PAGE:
Existing home sales increase as prices rise slightly

March was a "decent" month for existing home sales according to the National Association of Realtors which reports a 3.7% gain to a slightly higher-than-expected annual rate of 5.1 MM. Prices firmed slightly, up 2.2% for the median reading to $159,600. Yet year-on-year, contraction of 5.9% is a little deeper than 5.2% in the prior month. Slightly more homes were on the market, 3.549 MM, but the solid rise in sales brought down the supply reading slightly to a still very heavy 8.4 months.
The report warns that credit standards are still too tight, reflected in a record all-cash sales rate of 35 percent in the month. Distressed sales made up 40 percent of all sales for the highest rate in nearly two years. The housing market may be lifting slightly but is still near the bottom. Data on new home sales will be posted on Monday. Via NAR:
Sales of existing-home sales rose in March, continuing an uneven recovery that began after sales bottomed last July, according to the National Association of Realtors.

Existing-home sales, which are completed transactions that include single-family, townhomes, condominiums and co-ops, increased 3.7 percent to a seasonally adjusted annual rate of 5.10 million in March from an upwardly revised 4.92 million in February, but are 6.3 percent below the 5.44 million pace in March 2010. Sales were at elevated levels from March through June of 2010 in response to the home buyer tax credit.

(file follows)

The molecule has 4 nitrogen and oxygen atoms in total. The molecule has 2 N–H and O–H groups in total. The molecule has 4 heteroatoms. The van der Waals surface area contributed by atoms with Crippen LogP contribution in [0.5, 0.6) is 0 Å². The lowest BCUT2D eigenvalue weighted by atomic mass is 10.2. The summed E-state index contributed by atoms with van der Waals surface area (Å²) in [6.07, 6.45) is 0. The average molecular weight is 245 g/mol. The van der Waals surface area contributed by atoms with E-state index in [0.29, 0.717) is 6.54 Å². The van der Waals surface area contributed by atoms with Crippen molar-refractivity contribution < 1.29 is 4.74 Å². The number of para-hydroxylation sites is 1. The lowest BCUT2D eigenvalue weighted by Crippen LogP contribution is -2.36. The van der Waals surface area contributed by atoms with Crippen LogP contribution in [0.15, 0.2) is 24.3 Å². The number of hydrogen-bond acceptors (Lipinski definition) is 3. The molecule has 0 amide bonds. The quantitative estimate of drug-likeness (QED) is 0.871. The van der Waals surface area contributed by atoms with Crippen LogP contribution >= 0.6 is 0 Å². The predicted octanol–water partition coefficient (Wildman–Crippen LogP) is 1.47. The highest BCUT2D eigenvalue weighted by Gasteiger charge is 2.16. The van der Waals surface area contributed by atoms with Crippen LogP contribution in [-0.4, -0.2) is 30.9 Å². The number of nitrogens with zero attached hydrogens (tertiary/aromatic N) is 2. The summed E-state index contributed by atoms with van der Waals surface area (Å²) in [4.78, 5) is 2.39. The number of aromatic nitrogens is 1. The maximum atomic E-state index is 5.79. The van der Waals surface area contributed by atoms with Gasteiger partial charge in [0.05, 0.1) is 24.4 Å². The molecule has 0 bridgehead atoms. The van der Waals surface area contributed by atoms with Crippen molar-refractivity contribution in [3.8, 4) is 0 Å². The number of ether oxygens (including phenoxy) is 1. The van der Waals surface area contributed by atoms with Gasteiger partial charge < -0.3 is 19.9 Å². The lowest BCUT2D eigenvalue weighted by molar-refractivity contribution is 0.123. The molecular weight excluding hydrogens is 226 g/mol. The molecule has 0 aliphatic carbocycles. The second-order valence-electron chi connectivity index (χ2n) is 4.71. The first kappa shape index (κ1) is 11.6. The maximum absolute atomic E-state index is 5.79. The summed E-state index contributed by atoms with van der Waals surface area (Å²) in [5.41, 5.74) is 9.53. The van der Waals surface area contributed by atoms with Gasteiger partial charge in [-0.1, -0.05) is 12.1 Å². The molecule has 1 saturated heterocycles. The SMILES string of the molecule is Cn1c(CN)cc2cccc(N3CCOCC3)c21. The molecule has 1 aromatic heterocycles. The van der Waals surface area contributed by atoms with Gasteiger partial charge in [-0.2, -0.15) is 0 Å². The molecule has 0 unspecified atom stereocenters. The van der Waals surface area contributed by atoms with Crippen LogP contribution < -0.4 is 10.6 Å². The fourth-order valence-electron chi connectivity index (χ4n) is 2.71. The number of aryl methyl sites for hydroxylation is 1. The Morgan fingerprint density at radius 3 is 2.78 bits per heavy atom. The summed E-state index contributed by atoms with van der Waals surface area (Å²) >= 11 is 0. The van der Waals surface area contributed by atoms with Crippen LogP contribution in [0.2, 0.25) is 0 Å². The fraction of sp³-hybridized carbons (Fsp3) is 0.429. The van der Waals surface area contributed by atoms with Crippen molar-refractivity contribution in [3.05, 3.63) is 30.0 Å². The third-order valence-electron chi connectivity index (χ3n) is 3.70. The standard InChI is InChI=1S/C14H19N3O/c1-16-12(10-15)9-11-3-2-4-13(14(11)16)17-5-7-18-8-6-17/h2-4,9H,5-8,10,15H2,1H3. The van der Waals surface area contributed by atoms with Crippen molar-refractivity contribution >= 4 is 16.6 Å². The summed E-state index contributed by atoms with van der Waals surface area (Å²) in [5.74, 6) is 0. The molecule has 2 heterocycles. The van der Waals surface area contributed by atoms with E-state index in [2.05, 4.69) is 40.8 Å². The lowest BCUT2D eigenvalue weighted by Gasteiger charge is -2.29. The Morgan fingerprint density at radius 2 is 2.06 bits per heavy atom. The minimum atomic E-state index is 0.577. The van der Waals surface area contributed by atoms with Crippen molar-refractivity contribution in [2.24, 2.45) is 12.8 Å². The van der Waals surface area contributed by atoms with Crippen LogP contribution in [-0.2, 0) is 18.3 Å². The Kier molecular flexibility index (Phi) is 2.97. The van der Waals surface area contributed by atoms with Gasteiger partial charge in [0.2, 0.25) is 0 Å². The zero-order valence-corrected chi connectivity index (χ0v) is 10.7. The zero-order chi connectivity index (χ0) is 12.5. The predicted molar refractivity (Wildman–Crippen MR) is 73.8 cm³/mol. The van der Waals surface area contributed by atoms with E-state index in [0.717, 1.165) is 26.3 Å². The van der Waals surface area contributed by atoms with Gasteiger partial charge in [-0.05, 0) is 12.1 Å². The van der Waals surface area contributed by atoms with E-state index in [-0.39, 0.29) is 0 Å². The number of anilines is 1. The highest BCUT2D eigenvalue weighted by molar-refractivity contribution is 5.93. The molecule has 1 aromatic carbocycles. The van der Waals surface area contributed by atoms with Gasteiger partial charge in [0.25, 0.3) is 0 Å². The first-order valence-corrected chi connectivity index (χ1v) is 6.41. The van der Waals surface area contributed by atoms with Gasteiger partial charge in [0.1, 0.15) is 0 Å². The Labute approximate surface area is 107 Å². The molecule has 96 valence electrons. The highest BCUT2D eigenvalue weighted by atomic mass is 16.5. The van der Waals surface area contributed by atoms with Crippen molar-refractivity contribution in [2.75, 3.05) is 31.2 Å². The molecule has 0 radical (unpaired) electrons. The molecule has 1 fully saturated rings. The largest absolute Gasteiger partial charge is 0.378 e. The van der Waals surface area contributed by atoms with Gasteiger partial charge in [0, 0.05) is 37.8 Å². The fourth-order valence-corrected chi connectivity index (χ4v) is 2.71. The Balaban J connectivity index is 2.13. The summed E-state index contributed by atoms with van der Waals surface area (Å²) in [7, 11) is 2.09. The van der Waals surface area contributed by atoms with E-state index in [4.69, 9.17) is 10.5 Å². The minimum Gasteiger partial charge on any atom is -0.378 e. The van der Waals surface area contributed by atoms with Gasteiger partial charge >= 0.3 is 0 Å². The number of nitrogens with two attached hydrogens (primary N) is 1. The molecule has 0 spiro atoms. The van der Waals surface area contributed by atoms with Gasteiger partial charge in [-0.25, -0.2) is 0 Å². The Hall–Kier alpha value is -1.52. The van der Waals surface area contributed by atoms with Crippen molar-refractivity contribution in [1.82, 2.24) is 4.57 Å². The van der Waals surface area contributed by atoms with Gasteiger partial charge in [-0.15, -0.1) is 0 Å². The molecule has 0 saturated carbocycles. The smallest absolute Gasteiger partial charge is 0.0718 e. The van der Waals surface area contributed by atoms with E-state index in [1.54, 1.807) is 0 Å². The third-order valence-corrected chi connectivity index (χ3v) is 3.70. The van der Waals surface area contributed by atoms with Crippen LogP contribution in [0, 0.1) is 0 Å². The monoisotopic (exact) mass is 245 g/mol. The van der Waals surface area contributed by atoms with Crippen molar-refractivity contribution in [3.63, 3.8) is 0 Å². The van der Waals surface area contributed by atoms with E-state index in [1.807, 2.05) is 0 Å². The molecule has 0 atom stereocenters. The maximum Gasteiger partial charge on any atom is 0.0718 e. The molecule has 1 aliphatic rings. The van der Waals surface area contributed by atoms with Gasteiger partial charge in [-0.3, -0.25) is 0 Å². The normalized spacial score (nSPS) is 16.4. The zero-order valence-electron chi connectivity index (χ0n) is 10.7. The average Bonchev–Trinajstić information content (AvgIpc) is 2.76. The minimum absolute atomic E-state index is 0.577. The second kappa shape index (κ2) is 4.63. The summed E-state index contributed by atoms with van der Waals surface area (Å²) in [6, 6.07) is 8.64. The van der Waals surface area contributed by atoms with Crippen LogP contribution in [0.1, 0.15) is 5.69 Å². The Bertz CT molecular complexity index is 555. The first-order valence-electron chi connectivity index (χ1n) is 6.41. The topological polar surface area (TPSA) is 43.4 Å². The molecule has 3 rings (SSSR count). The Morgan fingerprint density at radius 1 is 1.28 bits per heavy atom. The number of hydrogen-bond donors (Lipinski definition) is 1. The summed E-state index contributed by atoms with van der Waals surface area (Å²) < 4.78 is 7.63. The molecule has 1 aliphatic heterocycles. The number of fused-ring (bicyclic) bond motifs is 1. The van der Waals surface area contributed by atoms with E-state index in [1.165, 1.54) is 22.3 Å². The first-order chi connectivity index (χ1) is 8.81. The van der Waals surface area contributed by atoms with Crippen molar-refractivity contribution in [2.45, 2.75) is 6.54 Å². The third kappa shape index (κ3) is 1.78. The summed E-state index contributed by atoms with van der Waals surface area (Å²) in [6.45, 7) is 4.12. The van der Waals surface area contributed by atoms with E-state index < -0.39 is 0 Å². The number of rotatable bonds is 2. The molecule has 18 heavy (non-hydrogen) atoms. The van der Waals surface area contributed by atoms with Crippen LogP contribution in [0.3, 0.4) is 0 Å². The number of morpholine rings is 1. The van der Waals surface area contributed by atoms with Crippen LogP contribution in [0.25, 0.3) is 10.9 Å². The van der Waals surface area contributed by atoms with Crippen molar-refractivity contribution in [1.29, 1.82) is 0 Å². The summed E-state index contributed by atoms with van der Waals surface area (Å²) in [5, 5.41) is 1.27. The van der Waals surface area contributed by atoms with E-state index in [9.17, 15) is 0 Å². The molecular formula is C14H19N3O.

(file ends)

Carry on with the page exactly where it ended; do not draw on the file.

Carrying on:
Lawrence Yun, NAR chief economist, expects the improving sales pattern to continue. “Existing-home sales have risen in six of the past eight months, so we’re clearly on a recovery path,” he said. “With rising jobs and excellent affordability conditions, we project moderate improvements into 2012, but not every month will show a gain – primarily because some buyers are finding it too difficult to obtain a mortgage. For those fortunate enough to qualify for financing, monthly mortgage payments as a percent of income have been at record lows.”

NAR’s housing affordability index shows the typical monthly mortgage principal and interest payment for the purchase of a median-priced existing home is only 13 percent of gross household income, the lowest since records began in 1970.


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